These ostrich-sized bones found deep in a tiny room a half mile into a cave that had a very small opening to enter, appeared to be mineralized and yet also well preserved with some flesh - as you can see on the leg that is tucked under and bone exposed. Figuring out what this find is has become my new preoccupation. Let's see some possibilities.
Pteranodon? It has the right shape, but not the right size and also the neck bones are serrated like shark teeth but not on the bones that were found.
Eumaniraptora? So far, pretty close, but a few things aren't as smooth joint wise.
Theropoda (theropod //; suborder name Theropoda //, from Greek meaning "beast feet") is both a suborder of bipedal saurischian dinosaurs, and a clade consisting of that suborder and its descendants (including modern birds). Dinosaurs belonging to the suborder Theropoda were primarily carnivorous, although a number of theropod groups evolved herbivory, omnivory, and insectivory. Theropods first appeared during the Carnian age of the late Triassic period about 230 million years ago (Ma) and included the sole large terrestrial carnivores from the Early Jurassic until at least the close of the Cretaceous, about 66 Ma. In the Jurassic, birds evolved from small specialized coelurosaurian theropods, and are today represented by 10,000 living species.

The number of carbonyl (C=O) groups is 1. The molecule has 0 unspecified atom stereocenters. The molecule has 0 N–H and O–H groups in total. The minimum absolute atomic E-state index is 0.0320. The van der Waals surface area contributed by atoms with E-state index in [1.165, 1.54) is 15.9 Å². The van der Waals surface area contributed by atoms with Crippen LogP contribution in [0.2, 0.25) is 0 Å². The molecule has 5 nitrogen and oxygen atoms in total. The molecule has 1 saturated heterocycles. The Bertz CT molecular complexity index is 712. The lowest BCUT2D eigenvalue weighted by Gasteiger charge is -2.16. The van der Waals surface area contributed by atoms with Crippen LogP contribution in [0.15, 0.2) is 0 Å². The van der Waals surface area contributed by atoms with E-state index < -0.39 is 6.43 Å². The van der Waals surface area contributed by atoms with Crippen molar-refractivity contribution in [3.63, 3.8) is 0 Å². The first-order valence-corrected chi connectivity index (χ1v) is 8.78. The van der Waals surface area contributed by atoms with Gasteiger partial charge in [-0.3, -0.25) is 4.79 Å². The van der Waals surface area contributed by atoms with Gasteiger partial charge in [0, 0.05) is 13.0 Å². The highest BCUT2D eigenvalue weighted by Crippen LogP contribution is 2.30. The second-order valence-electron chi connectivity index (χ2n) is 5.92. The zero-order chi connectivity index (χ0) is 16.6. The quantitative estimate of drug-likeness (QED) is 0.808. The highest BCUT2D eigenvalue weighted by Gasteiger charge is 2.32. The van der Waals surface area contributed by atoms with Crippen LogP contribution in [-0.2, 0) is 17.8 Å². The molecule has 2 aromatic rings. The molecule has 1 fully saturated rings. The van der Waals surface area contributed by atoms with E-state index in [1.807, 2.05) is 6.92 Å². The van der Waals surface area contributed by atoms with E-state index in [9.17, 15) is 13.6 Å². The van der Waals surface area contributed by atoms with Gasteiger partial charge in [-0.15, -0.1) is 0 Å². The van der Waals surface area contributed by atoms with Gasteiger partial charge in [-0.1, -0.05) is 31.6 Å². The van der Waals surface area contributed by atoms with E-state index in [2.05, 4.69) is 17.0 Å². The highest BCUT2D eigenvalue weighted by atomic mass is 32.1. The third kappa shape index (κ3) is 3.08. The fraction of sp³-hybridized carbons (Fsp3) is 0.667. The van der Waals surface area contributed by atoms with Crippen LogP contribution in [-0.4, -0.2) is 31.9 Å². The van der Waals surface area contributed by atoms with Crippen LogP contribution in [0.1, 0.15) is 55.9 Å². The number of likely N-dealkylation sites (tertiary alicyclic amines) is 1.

Below is a Eumaniraptora - another dino buddy and he has a synsacrum like the bones above and like the pteranodon.
Allosaurids? I'm liking how the upper arms are very diminutive in comparison to a powerful leg bone - looks familiar. The shoulder joint doesn't look as powerful, though. And these were much larger.
Eoraptor? 3-1/2 feet in length, smaller of the theropod variety - Eoraptor (pron.:"EE-oh-RAP-tor") was one of the world's earliest dinosaurs that lived ca. 231.4 million years ago, during the latter part of the Triassic Period in Western Gondwana, what is now the northwestern region of Argentina. It was a small sized (1 m (3.3 ft) long), lightly-built, ground-dwelling, two-legged bipedal saurischian, close to the ancestry of both theropods and sauropodomorphs.It is known from several well-preserved skeletons. When first described in 1993, it was considered to be one of the earliest, if not the earliest known dinosaur. Eoraptor has heterodont dentition, suggesting that it was omnivorous, and that this feeding strategy had evolved early on in dinosaurs.
This one is looking good.
It looks like at the bottom of this picture there is a section of tail bone that came off. You know me, I'm gonna try to reattach it visually and see what we get. There will be updates!
I am continuing to work on the puzzle - I would love it if anyone wants to chime in! I will keep you updated as news comes in.